The accuracy of diagnostic tests

Every disease has a rate of prevalence and incidence within both the general population and specific populations. The term 'prevalence' is a statistic based upon a particular point in time. It refers to the number of cases of a particular disease divided by the total number of people within the population and is usually represented as a percentage. 'Lifetime prevalence' is the number of people within a population who may have a particular disease at some time in their life, expressed as a percentage of the total population. The term 'incidence' refers to the number of new cases of a disease occurring over a specified period of time. The two terms are useful for different kinds of disease. The prevalence of a disease is often useful for more chronic diseases - those diseases which people rarely recover from, but also rarely cause death. A useful example is an estimate of the lifetime prevalence of peanut allergy within a given population. Diseases with high recovery rates or with high mortality rates are more usefully explored using the concept of 'incidence'. These include childhood infectious diseases. They also include food allergies that commonly occur in infancy and are known to have a high rate of resolution, such as milk or egg allergy.1

Obtaining accurate estimates of incidence and prevalence of diseases is not always simple. There are problems not only in defining true cases of the disease but also in making good estimates of the total population. From the available figures of incidence and prevalence, either formally or informally, the health professional develops an idea of the 'risk' that a particular patient has of a particular disease. This may simply be the risk derived from the general population's incidence or prevalence of the disease. If a chronic but not usually life-threatening disease has a prevalence of 1%, a particular patient has a risk of one in a 100 of having the disease. Further refining the prevalence from the patient's particular sub-population will modify each assessment of 'risk'. If the patient is female, and the disease has a 2% prevalence within the female population, her risk will increase to two in 100.

Each piece of new information, whether gleaned from the history, the examination, or subsequent diagnostic tests, progressively modifies the individual's risk of a given condition. Each individual can be thought of as having a prior or pre-test probability of the illness. Subsequent to a positive or negative result from a particular test, a posterior or post-test probability can be calculated. A positive diagnostic test will have different implications for an individual whose risk of food allergy has already been estimated as high from their history, compared to those for an individual drawn from the general population, with an unspecified but certainly lower risk. A patient who is seen in a non-specialist clinic is likely to have a lower risk than a patient seen by a specialist, as a filtering process will already have taken place. The impact that the test has on each individual's risk can be expressed statistically as a likelihood ratio.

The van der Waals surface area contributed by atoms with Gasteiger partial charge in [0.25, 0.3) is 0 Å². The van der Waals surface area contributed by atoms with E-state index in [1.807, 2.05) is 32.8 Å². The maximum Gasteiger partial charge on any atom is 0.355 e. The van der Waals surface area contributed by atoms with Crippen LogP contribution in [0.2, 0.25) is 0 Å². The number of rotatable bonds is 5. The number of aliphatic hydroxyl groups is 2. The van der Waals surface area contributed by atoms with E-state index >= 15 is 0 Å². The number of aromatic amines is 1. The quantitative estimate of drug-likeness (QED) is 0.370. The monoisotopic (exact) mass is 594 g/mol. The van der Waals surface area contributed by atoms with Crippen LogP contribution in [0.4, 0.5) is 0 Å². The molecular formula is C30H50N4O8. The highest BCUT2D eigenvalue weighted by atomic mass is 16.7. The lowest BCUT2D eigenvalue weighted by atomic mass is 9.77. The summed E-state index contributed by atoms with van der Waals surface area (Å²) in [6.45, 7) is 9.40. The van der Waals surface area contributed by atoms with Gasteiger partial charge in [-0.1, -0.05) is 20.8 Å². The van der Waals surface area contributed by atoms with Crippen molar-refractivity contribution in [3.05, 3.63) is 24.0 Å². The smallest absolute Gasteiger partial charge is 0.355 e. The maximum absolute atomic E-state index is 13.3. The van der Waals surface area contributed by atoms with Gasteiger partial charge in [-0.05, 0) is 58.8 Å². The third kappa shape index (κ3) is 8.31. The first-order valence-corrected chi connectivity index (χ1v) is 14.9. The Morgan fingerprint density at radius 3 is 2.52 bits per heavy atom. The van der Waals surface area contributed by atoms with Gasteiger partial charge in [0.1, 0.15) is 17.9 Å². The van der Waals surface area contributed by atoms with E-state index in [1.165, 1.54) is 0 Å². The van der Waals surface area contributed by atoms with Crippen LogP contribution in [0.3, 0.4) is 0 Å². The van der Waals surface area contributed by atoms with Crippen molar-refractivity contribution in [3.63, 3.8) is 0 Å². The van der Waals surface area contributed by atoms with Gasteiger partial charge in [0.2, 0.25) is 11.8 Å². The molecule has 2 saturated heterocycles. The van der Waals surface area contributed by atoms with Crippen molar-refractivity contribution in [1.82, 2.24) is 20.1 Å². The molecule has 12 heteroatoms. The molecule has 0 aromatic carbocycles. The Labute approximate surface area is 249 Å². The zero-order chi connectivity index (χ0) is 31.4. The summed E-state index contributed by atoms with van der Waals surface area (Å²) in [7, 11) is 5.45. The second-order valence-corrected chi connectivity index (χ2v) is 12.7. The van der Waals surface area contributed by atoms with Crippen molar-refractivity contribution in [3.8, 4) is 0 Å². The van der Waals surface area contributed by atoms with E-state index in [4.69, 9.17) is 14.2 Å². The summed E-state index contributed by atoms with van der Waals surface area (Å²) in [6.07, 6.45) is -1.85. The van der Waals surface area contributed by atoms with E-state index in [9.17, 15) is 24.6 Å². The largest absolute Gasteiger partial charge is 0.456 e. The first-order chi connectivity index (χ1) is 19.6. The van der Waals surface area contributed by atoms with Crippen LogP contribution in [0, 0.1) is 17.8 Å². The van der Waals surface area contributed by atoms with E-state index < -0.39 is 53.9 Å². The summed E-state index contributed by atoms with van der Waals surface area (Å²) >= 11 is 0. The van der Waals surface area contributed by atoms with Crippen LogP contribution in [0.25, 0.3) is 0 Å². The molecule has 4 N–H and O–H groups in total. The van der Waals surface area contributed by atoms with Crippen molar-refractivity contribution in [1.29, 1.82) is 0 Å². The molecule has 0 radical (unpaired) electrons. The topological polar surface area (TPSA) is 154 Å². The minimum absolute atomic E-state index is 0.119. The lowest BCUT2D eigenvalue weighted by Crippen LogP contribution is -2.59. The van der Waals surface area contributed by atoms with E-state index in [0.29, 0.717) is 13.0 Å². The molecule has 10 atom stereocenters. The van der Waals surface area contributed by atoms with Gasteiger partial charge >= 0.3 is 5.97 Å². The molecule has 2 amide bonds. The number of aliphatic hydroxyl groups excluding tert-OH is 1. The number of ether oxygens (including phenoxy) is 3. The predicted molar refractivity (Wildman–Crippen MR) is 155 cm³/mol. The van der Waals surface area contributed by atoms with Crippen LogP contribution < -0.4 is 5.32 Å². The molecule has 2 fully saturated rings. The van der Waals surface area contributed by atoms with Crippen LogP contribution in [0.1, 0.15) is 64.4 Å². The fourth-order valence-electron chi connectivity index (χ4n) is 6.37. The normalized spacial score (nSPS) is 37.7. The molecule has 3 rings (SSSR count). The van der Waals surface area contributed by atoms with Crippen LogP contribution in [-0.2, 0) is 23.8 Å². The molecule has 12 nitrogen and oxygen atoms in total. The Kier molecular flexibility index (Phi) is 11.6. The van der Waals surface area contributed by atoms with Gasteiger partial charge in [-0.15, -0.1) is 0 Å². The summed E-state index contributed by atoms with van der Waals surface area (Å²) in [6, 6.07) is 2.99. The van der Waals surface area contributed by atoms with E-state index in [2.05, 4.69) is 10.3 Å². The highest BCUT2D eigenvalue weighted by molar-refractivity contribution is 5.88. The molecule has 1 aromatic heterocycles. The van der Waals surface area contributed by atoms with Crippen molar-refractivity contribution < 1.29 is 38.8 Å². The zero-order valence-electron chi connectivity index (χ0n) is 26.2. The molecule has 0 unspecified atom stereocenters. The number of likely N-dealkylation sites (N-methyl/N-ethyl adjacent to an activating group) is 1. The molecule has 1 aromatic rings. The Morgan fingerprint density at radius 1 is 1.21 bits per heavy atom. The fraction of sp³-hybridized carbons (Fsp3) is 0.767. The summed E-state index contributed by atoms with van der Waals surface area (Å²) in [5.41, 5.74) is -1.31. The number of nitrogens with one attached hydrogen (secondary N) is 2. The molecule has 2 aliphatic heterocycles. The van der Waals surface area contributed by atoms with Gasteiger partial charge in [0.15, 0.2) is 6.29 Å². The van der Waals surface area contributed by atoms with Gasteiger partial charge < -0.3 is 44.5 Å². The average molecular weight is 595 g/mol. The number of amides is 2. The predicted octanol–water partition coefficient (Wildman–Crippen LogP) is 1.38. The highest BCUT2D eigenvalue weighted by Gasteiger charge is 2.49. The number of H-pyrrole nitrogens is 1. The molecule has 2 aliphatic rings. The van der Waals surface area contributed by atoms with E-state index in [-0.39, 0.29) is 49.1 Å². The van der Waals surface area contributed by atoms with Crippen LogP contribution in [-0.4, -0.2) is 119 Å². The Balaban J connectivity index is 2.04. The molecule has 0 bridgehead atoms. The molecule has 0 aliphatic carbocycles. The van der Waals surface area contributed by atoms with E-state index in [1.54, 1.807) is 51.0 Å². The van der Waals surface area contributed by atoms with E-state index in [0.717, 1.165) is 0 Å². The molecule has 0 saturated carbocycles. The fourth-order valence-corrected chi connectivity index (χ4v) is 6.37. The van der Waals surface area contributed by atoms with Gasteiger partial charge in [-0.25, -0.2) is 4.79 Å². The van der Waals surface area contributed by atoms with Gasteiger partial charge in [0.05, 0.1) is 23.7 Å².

The likelihood ratio can be calculated from the test's sensitivity and specificity.2 Consider a given disease in a population, such as peanut allergy. There will be people who definitely have this disease, who have immunolo-gically mediated reactions to peanut proteins. One needs to identify a 'gold standard' against which to measure the performance of other tests. This 'gold standard' is the best method available for estimating the prevalence of people who really have immunologically mediated reactions to peanut proteins. Let us consider the double-blind placebo-controlled challenge as our gold standard. At present within the field of food allergy it is probably the nearest we have to a 'gold standard'. If a patient has a clinically documented reaction by a blinded observer to hidden peanut protein, they are regarded as having the disease known as peanut allergy. We can then assess various tests against this 'gold standard' as to their efficacy at identifying true positives and true negatives.

How good is each test at correctly identifying those patients who truly have the disease, and at correctly identifying those who do not?

A highly sensitive test is one that is very good at identifying all cases of the disease while also including many of the normal population. A negative result is particularly useful, as the person showing that result is very unlikely to have the disease. Sensitivity can be expressed mathematically as a ratio, calculated thus:

true positives

true positives + false negatives

Specificity, however, is a measure of how important a positive result is. A positive result from a highly specific test is very likely to indicate that the individual showing that result has the disease, whereas a negative result does not so reliably rule out the condition. This can be expressed mathematically again as a ratio, calculated thus:

true negatives

true negatives + false positives

A test often forfeits specificity at the expense of sensitivity. The most desirable test is both highly specific and highly sensitive, but in different situations sensitivity might be more important than specificity, while others one may be more interested in the specificity of the test.

Recognizing and Dealing With Nut Allergies

Recognizing and Dealing With Nut Allergies

Protect your children, your family and your lives by reading this important book. Recognizing And Dealing With Nut Allergies There are dozens of different nut allergies that exist and each allergy requires different methods to treat it. Don't assume that your doctors will tell you if there's something wrong, you need to learn for yourself what the warning signs are, what the symptoms are and how to treat the allergy if in fact you or someone in your family has it.

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